“I got this”

I don’t know of anyone who would say they enjoy nagging or being nagged. As a parent of a teenager and a preteen, I catch my “gentle reminders” turning into outright nagging more than I care to admit. Having said that, I’d like to think I nag less than most. I received some invaluable parenting advice a few years ago which, while it often goes against my instincts as a mother, I’m grateful I heeded and wish more parents would also heed. The advice is simple, but not easy:

Allow your children to fail. Repeatedly.

The younger the child, the less severe the consequences of their failures. Let them fail in small ways when they’re young so they can understand cause and effect. For example, my youngest child is not a morning person. After several mornings of going into her room to wake her up and hearing “Five more minutes” from the mass beneath pillows and covers, I’d had enough. I called the school counselor and asked her if the school would have a problem with my child showing up at school in her pajamas. She assured me they would not. (Which I sort of figured would be the case since she’s the one who gave the “allow your children to fail” advice in the first place.)

That afternoon, I informed my daughter that in order to catch the school bus in the morning, we would be leaving at exactly 7:30 a.m. She could wake up at 6:45, get dressed, eat breakfast and have a few minutes to spare, or she could sleep until 7:27. Either way, she was walking out of the house at 7:30. Even if she was still in her pajamas. Guess who never missed the bus again? But that only worked because I was wholly committed to allowing her to board the bus in her PJs, and she knew that I was. Empty threats don’t carry much weight, especially with kids.

I’ve let my kids eat school provided cheese sandwiches because they left their lunch bags on the kitchen counter instead of dropping them off at school. They have received partial credit for late homework because I refused to bring it to them, despite their pleading phone calls from school. I don’t regret allowing my kids to fail in small ways. It’s taught them to be more responsible and independent.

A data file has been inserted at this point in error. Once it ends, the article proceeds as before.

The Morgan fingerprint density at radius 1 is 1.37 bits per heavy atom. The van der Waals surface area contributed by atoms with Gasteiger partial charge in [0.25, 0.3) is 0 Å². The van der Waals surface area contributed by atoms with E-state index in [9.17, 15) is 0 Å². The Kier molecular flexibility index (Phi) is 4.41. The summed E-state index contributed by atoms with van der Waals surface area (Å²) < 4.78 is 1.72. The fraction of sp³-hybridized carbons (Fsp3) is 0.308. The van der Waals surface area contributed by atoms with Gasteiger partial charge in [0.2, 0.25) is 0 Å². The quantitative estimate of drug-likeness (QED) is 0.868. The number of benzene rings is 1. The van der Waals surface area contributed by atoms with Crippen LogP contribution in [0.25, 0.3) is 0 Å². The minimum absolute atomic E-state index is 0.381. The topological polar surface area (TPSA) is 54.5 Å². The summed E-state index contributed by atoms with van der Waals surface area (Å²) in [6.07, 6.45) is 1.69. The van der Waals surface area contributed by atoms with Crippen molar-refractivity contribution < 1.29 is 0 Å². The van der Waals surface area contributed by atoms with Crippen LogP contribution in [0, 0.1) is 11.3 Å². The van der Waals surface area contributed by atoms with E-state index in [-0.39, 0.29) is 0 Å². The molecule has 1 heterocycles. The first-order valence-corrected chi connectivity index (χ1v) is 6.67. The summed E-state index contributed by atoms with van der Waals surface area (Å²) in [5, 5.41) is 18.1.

However…

There are times when the stakes are higher. And downright scary.

School doesn’t officially start for another week, but my 15 year-old son has already started attending football and marching band practice. He chose to do both, knowing that juggling both would be hard work. For the past 2 weeks, he has daily football practice for 2 hours followed by 4 hours of marching band. Not all of his time is spent outside in the August heat, but the majority of it is. He’s been told repeatedly by coaches, band directors and both his parents the importance of keeping hydrated. Not only during practices, but throughout the day. Was he heeding our advice? The few times I asked if he was getting enough water, his answer was always, “Mom, I’m not a 5 year old. I got this.” I honestly thought he was until last week when he complained of feeling weak and light-headed. I assumed it was the heat and suggested he stay indoors and rest when he wasn’t at practice.

It wasn’t until he stepped on the scale that we discovered that not only had he not been drinking enough water, but he was suffering from dehydration. The boy lost 15 pounds in a week! I temporarily abandoned my “allow them to fail” philosophy and followed my son around the house nagging him about drinking water. I even placed a gallon jug on the kitchen counter and told him he was to drink its contents every day. I think his drastic weight loss scared him into drinking water more than my nagging ever could, but I continued to nag him until I caught him refilling the gallon jug himself.

He’s regained all but 5 of the pounds he lost last week and is feeling back to his old self again. But this has been an important lesson for all of us. Pride, the desire to be self-sufficient or even the simple notion of not wanting to impose on others often lead us down the path of destruction. How often have we told our families, our friends and God “I got this. I don’t need any help.”

Love others and allow others to love you–through words and through actions, even if those actions sound like nagging. We were not meant to travel this journey alone.

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14 Responses to ““I got this””

  1. Ricky Anderson August 20, 2012 at 12:52 pm #

    I’m looking forward the lessons Evan will learn by failing.